This is just a very short review of a quick lunch I had last week but which started on Twitter last month. That probably doesn’t make much sense so allow me to explain: I am quite thoroughly addicted to the combination of Sichuan peppercorns and chilli (known as málà in Chinese) and one of my favourite examples of this is the very prosaically named Boiled Beef in a Fiery Sauce (水煮牛肉).
I’d been to M&L before and ordered what was termed on their menu as ‘Braised Beef In Hot and Spicy Sauce’(水煮牛) and while it was very good it wasn’t quite what I was looking for, especially on the Sichuan pepper front. Before I went back, I scoured the Chinese language menu on the restaurant website to see if I could find it. This was quite difficult given I don’t speak or read Chinese but I’m reasonably sure it wasn’t on there.
I then noticed a little Twitter icon on the corner of the menu page and I figured it was worth a shot asking directly. Sure enough I got an answer a few hours later telling me there were several versions of the boiled beef and to just ask for a chap called Zhao when I was in and he would have the kitchen make it for me.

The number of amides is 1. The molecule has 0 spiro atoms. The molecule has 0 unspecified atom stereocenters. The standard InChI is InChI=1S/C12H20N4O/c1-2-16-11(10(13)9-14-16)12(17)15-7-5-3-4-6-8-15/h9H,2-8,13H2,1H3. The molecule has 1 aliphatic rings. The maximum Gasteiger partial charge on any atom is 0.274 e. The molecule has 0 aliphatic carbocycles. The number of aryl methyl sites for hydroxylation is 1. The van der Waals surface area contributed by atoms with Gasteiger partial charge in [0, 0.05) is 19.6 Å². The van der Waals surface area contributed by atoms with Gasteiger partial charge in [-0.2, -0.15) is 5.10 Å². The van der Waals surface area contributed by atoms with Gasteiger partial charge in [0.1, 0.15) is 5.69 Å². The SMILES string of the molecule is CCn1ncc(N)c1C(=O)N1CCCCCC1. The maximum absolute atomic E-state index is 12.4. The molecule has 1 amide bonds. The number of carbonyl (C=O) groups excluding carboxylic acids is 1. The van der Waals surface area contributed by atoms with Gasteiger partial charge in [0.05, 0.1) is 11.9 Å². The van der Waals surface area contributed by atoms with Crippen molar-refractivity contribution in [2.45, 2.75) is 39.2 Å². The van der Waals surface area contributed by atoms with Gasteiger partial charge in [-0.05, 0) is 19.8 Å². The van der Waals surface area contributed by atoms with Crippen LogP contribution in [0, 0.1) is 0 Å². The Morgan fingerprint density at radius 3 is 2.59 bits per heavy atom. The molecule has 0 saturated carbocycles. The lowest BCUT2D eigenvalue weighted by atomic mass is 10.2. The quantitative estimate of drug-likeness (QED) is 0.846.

So, after such a lengthy digression, was it any good? Most definitely. The portion itself was huge, there must have been over half a kilo of meat and it was liberally topped with toasted Sichuan chillies and flecked with whole Sichuan peppercorns. The bean paste (doubanjiang) which really is the heart of this dish was excellent, full of broad beans – rather than the cheaper soy some inferior pastes include – with that lovely characteristic hot, salty and fermented tang. I’d ordered my food extra spicy and there was plenty of heat but I could have done with some more peppercorns, in other words there was plenty of là not enough má.
Something really worth noting is the great engagement with customers this restaurant does online: after the meal I tweeted about how nice it was and got a response straight away and also the suggestion of just coming in and asking the waiters to surprise me with some traditional Sichuanese cooking. Given how misused Twitter can be I think it’s great to see a business really taking advantage of the medium.